Video Nasties – a term not necessarily as prevalent in the U.S as it is over here in the sunny old U.K. In case you’re unaware of what they are, I’ll tell you. They were a group of movies that fell foul of the Video Recordings Act of 1984, an act passed by a few people in high up places that went a bit mental and decided the public shouldn’t be allowed to watch horror films anymore. The very worst of the gore-fests were placed on this ‘video nasties list’ and promptly banned – lots of innocent people got in trouble, The Daily Mail went apeshit (as usual) and the public got all riled up.
This three disc set has collected info and trailers for all the films on the list (including the ones that were subsequently taken off) and given them each an in-depth exploration. It’s a massively comprehensive boxset and will leave you informed and educated to a degree thought impossible on a subject such as this. Although, probably a little bit disturbed too.
The first disc takes a look at all 39 films that were successfully prosecuted and banned from the shops, each with an introduction from genre experts such as Alan Jones, Julian Petley and Xavier Mendik (who actually taught me), Emily Booth and Neil Marshall. Each expert gives a (sometimes) in-depth analysis of the film, considering its social and political status as well as taking into account its context during the time of its release. For the most famous titles (“I Spit on Your Grave”, “The Driller Killer”) these features are particularly comprehensive and give an extremely interesting and useful (if you’re someone whose mates aren’t bored with you constantly wittering on about horror films, anyway) amount of information about these grue-flicks.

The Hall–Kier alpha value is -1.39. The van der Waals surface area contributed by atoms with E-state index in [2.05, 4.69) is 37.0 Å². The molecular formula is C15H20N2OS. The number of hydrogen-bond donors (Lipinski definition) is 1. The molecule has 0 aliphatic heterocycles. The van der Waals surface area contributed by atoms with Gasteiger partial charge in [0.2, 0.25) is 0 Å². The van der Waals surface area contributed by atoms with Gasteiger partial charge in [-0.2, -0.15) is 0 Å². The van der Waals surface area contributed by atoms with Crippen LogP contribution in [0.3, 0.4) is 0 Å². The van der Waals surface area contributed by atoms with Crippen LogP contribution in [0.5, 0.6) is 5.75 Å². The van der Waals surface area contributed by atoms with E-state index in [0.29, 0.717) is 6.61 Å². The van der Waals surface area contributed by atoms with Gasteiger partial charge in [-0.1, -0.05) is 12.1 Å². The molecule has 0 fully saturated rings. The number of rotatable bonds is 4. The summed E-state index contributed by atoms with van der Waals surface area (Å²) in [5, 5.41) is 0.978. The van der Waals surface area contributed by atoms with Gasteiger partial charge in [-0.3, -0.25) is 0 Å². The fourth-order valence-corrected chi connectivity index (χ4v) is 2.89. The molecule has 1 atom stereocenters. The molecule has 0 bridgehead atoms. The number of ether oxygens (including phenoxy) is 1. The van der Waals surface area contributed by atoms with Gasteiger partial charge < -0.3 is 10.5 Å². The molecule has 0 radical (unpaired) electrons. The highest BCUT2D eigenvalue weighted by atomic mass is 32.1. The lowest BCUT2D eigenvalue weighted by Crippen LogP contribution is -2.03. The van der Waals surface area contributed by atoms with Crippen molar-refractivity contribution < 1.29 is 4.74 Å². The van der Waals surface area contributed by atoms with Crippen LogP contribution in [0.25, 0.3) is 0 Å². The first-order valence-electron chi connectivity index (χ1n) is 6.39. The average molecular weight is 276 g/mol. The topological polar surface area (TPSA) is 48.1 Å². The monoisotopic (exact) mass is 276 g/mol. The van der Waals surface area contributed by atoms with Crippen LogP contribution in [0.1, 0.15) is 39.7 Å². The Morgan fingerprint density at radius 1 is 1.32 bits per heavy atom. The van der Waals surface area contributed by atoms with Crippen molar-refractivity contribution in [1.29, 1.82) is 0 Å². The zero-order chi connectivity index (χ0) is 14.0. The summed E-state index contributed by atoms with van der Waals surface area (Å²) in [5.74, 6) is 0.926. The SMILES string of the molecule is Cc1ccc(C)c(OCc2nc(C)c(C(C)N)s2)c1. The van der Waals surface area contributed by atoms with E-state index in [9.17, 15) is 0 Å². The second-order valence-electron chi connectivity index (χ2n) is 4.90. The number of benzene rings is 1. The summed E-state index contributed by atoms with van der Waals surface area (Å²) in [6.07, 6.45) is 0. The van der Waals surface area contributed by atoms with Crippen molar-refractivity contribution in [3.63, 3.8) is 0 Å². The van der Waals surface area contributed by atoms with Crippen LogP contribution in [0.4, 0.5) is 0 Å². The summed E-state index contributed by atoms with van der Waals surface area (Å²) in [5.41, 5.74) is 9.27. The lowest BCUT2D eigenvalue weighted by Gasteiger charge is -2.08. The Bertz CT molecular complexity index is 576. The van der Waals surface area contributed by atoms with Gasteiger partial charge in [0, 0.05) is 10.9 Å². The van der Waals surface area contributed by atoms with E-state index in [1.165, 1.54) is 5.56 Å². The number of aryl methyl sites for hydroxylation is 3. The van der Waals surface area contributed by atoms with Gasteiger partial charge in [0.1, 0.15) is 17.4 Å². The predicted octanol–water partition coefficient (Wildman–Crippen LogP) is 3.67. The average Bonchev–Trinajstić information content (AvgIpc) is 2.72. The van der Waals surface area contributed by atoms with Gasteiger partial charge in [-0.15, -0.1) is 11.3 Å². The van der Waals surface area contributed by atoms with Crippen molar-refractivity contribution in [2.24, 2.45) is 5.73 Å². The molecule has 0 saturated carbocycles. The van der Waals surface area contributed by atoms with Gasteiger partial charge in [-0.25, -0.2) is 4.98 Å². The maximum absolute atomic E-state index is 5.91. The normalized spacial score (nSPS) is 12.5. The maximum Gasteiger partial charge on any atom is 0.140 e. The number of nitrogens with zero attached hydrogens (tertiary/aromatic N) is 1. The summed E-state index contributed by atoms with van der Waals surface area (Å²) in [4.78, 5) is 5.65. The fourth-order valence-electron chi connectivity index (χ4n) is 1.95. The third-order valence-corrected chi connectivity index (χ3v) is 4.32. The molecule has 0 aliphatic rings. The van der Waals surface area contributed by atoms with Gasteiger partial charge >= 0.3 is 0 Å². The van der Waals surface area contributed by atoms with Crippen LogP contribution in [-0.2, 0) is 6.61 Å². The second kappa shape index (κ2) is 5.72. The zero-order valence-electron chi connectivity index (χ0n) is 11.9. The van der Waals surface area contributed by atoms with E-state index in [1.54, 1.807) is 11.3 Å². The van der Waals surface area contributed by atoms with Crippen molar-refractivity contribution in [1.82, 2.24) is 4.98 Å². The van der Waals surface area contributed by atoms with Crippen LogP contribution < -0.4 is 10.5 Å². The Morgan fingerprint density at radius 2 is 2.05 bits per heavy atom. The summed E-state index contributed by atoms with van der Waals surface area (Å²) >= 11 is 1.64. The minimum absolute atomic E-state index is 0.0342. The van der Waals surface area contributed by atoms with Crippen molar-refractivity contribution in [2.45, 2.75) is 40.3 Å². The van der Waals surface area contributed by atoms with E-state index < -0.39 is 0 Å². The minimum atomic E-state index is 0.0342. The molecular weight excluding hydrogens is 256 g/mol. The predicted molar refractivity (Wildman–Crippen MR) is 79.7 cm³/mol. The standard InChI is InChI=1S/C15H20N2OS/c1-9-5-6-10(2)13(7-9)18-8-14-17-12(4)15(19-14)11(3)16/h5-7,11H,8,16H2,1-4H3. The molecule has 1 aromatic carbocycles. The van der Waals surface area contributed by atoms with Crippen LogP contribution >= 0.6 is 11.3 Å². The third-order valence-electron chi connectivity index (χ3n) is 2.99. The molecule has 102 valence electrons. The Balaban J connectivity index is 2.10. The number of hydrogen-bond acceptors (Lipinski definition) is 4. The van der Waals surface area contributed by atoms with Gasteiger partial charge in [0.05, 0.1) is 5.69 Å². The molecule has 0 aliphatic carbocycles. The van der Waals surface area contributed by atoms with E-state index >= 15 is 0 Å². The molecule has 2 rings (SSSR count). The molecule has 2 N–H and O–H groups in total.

The second disc is concerned with the 33 films that were eventually dropped from the list (“The Evil Dead”, “The Beyond” etc) and each is given as much time as the previous disc. As with the first dvd, each discussion is then followed by the film’s original trailer. It’s basically the same as disc 1, only with different films.
The third disc is special features. Most of them are disposable, but one is an absolute must-see – the full-length documentary “Video Nasties: Moral Panic, Censorship and Videotape”, which is directed by horror director Jake West (“Evil Aliens”). It’s a massively comprehensive look at the entire furore, and will be of similar interest to horror aficionados and beginners (or even non-fans) alike, because it focuses on a time when these now obscure horror films affected the entire U.K and were front page news. It looks at the political and social climate of the country at the time, and will therefore be worth watching for anyone with even the smallest interest in how the Government works.
It holds interviews with people on both sides of the battle lines, but overall it maintains an anti-censorship stance (even if it doesn’t necessarily want to) so might irk those that agree with what the bbfc (or MPAA) do, but it’s still impressively entertaining and a massively informative watch. There are also some quite nice clips and the lark thrown in for good measure.
Overall, for fans of horror – particularly video nasties – this dvd collection is indispensable, and short of an entire boxset of every video nasty on the list (unlikely), this is the most comprehensive collection of info on what was a regrettable period in the recent history of the British Isles.
“Video Nasties: The Definitive Guide” is out now on DVD from Nucleus Films